My boyfriend hit me in the face with a book. It was an accident, his hitting me. He only meant to hand me the book. He meant to hand the book back to me. But my face was in its path, he said. And so the book connected with my face. And so here we are.
I guess I must have closed my eyes. Because I didn’t see the book hit my face. But I heard it hit, if you can imagine. It made a sound against my face. I can’t describe the sound it made. But imagine, if you can, the sound.
Then I watched at the mirror as a red mark spread across my face. It transformed my face into another face. By which I mean a face I knew. By which I mean a lot of things.
It was an accident, his hitting me in the face with the book. Accident, he said, dropping the book, holding up his hands. Accident, I later said to my brother. Bullshit, my brother said. He hit you with a fucking book, he said.
As kids, my brother did his thing, I did mine. His things were, for the most part, boy things. Mine were, for the most part, not. But they were not what I would call girl things. I was not a girl who did girl things. I was a girl who worked on puzzles. These were puzzles that took weeks to solve. And when I solved a puzzle, and I always solved them, I felt brilliant.
After my boyfriend went back to sleep, I walked outside. Outside was the rest of the world. Outside were the people of the world. It was a regular day for people. There was work and there were other things that people do. And there I was with them, walking with them, through the rain.
My father wanted to become an astronaut. But he did not become an astronaut. Because, he said, he would not have passed the physical. So my father went into business. He became a businessman. There were sales and deals and men like my father. There was a product of some sort he sold. It was nothing like being an astronaut. But there was hope for my brother, my father said. He could still become one, he said.
My boyfriend was brutally killed in his dreams. Sometimes he was stabbed. Sometimes someone’s hands were squeezing tightly around his throat. And there were zombies too. And witches too. And sharp-toothed animals chasing him through woods. It was called night terrors, what he had, and he would wake up screaming and run through the room. On the worst of these nights, my boyfriend and I were terrified. We never knew what was going on. We would often stay up all night, those nights, waiting for the room to turn light. But they were often funny, those nights, the next day.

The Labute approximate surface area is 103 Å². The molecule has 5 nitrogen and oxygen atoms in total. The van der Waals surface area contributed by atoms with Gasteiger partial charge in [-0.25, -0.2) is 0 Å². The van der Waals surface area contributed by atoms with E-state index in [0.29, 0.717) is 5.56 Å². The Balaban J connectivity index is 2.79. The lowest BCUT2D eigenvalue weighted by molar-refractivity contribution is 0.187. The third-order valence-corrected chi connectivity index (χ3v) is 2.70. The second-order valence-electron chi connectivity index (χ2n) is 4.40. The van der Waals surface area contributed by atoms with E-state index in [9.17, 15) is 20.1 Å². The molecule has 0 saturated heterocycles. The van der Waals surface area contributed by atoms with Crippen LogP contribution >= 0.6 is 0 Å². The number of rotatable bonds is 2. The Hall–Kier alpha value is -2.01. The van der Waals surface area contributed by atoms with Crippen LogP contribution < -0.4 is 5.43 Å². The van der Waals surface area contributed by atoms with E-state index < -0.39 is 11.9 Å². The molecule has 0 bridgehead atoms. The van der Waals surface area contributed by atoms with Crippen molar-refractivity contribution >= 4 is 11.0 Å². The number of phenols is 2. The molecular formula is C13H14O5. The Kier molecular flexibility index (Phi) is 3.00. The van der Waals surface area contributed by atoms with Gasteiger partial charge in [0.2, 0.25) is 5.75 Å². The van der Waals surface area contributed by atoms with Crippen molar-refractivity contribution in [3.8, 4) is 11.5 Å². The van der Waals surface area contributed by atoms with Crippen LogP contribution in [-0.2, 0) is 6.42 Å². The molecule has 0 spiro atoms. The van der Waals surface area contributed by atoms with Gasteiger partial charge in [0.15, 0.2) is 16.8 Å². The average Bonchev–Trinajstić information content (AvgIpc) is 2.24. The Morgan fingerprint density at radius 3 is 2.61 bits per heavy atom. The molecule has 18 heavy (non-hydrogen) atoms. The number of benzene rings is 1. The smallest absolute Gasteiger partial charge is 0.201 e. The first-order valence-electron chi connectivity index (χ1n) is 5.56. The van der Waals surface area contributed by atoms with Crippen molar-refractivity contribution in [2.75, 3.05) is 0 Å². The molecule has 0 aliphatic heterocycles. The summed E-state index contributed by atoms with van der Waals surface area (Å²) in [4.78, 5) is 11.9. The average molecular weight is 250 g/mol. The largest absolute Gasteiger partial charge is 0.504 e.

We had all been out the night before. It was me, my boyfriend, my brother, and a girl. It was an upscale bar my boyfriend liked. My brother did not like upscale things. He liked the trashy bars in his part of the city. He liked the trashy girls in those trashy bars. My brother thought my boyfriend was a prick. But I should say it was my birthday. That we were at the upscale bar to celebrate my birthday. My boyfriend bought the first round of drinks. And my brother bought another round. And my boyfriend bought another. And at some point my brother pushed up his sleeve. He wanted to arm-wrestle my boyfriend. He said he would wrestle him through the fucking table. My brother was big. He worked at a gym. It was a gym where big guys went to get bigger. My boyfriend was not so big. But he was tougher than my brother. He was tough in another way. The bar was crowded and people were staring. My brother stuck his elbow to the table. Then my boyfriend stuck his elbow to the table. Then my brother and my boyfriend gripped each other’s hands.